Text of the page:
Goldman Sachs has been done a pretty good job convincing courts that it knows a real vice president when it sees one, at least in terms of whether it has to pay their legal bills for (allegedly!) screwing the bank the over. But the process of getting to yes in court is such a pain in the ass: After all, it took three years to get the legal OK to stiff Sergey Aleynikov, and in the meantime it had to front him the money.
Lloyd Blankfein & Co. don’t want to go down that road with Joseph Jiampietro, the former MD accused of leaning on his former underling to get some good inside dirt from that former underling’s former employer, which happened to be the New York Fed. Especially given that Jiampietro’s got a stronger case for being a real former executive than Aleynikov did. Luckily, Goldman’s got an idea that could save us all a lot of time and reach the conclusion it wants.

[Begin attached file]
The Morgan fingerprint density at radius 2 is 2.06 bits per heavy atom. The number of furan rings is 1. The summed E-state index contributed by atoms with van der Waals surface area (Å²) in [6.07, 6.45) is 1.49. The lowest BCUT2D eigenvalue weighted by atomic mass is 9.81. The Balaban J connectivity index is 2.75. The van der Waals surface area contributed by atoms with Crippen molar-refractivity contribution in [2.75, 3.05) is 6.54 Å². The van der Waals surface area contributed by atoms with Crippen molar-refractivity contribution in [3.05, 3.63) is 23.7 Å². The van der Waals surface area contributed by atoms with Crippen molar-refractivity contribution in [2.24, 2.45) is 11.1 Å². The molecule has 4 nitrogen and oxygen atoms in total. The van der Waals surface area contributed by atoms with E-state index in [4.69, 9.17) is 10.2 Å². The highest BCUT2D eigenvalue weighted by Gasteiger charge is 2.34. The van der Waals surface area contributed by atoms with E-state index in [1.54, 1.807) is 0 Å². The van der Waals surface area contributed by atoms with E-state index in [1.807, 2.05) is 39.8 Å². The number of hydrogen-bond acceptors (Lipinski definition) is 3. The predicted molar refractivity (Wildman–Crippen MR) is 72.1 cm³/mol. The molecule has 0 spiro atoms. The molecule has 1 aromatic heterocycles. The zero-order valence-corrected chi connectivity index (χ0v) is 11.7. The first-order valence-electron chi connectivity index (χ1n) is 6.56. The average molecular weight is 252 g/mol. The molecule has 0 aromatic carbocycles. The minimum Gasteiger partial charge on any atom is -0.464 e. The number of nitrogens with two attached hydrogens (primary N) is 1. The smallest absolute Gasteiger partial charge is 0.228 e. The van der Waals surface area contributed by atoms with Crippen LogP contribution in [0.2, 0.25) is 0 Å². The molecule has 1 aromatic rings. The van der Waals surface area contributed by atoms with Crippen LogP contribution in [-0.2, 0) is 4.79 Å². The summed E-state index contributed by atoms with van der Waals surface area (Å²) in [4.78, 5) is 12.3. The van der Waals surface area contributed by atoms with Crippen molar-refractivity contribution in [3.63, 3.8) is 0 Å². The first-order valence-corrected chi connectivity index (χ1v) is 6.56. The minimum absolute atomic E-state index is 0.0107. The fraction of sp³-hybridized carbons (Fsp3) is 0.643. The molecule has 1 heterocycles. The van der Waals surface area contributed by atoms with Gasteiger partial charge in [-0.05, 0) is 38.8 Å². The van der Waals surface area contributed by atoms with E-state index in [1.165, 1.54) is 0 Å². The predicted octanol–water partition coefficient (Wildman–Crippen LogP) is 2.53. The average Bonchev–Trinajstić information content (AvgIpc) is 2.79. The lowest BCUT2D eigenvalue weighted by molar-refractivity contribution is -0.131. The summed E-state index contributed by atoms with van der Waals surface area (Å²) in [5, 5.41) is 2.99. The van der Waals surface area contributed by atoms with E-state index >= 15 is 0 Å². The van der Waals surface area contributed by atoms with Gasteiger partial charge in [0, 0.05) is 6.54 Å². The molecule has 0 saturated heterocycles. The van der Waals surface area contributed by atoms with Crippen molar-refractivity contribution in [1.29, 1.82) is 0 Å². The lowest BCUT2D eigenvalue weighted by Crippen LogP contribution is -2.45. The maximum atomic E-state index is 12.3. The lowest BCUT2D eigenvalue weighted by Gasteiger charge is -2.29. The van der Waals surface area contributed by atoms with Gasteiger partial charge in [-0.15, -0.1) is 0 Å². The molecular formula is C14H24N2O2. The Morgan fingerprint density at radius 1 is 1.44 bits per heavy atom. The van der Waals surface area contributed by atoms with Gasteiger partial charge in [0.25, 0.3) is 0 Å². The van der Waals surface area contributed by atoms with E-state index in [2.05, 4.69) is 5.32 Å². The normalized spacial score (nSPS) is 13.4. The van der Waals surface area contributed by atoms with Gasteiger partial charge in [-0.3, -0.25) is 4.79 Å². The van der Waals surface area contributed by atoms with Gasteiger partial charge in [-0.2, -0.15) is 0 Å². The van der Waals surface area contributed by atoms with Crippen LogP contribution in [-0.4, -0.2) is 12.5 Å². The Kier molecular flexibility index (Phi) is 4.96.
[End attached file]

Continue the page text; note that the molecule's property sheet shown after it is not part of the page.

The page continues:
Goldman Sachs Group Inc filed a lawsuit on Thursday seeking to force a former managing director to arbitrate his claim for legal fees stemming from probes into his alleged use of confidential Federal Reserve documents….
Adam Ford, a lawyer for Jiampietro, in a statement called Thursday's lawsuit "a classic example of inappropriate forum shopping" by Goldman Sachs to delay advancing his client's defense fees.